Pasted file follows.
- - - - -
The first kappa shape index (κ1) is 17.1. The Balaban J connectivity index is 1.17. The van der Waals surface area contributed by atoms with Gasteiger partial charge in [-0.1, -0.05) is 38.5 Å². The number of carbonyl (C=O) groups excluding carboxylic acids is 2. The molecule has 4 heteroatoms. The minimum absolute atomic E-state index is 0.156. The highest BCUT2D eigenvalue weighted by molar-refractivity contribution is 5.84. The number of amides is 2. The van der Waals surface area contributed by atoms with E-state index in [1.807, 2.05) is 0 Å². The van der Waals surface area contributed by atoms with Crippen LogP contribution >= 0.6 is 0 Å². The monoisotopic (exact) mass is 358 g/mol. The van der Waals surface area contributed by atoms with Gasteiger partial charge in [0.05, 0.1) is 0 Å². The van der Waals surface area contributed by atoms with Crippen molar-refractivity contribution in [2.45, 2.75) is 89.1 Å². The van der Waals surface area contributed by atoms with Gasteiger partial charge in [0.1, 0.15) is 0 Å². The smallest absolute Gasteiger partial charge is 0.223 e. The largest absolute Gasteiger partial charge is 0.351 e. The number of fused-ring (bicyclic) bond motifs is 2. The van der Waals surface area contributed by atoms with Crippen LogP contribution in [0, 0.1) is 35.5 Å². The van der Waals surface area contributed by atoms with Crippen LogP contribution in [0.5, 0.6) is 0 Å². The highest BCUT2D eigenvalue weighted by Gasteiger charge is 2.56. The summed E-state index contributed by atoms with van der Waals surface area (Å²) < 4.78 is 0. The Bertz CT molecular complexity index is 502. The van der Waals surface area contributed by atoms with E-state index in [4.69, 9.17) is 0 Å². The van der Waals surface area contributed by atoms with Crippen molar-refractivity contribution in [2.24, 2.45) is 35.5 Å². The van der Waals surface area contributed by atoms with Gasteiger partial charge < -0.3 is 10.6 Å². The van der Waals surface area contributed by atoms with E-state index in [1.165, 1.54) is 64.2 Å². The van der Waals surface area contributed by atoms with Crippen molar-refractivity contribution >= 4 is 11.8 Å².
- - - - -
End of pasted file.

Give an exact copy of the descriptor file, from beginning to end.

The first kappa shape index (κ1) is 17.1. The Balaban J connectivity index is 1.17. The van der Waals surface area contributed by atoms with Gasteiger partial charge in [-0.1, -0.05) is 38.5 Å². The number of carbonyl (C=O) groups excluding carboxylic acids is 2. The molecule has 4 heteroatoms. The minimum absolute atomic E-state index is 0.156. The highest BCUT2D eigenvalue weighted by molar-refractivity contribution is 5.84. The number of amides is 2. The van der Waals surface area contributed by atoms with E-state index in [1.807, 2.05) is 0 Å². The van der Waals surface area contributed by atoms with Crippen LogP contribution >= 0.6 is 0 Å². The monoisotopic (exact) mass is 358 g/mol. The van der Waals surface area contributed by atoms with Gasteiger partial charge in [0.05, 0.1) is 0 Å². The van der Waals surface area contributed by atoms with Crippen molar-refractivity contribution in [2.45, 2.75) is 89.1 Å². The van der Waals surface area contributed by atoms with Gasteiger partial charge in [0.1, 0.15) is 0 Å². The smallest absolute Gasteiger partial charge is 0.223 e. The largest absolute Gasteiger partial charge is 0.351 e. The number of fused-ring (bicyclic) bond motifs is 2. The van der Waals surface area contributed by atoms with Crippen LogP contribution in [0, 0.1) is 35.5 Å². The van der Waals surface area contributed by atoms with Crippen LogP contribution in [0.5, 0.6) is 0 Å². The highest BCUT2D eigenvalue weighted by Gasteiger charge is 2.56. The summed E-state index contributed by atoms with van der Waals surface area (Å²) < 4.78 is 0. The Bertz CT molecular complexity index is 502. The van der Waals surface area contributed by atoms with E-state index in [4.69, 9.17) is 0 Å². The van der Waals surface area contributed by atoms with Crippen molar-refractivity contribution in [2.24, 2.45) is 35.5 Å². The van der Waals surface area contributed by atoms with Gasteiger partial charge < -0.3 is 10.6 Å². The van der Waals surface area contributed by atoms with E-state index in [1.165, 1.54) is 64.2 Å². The van der Waals surface area contributed by atoms with Crippen molar-refractivity contribution >= 4 is 11.8 Å².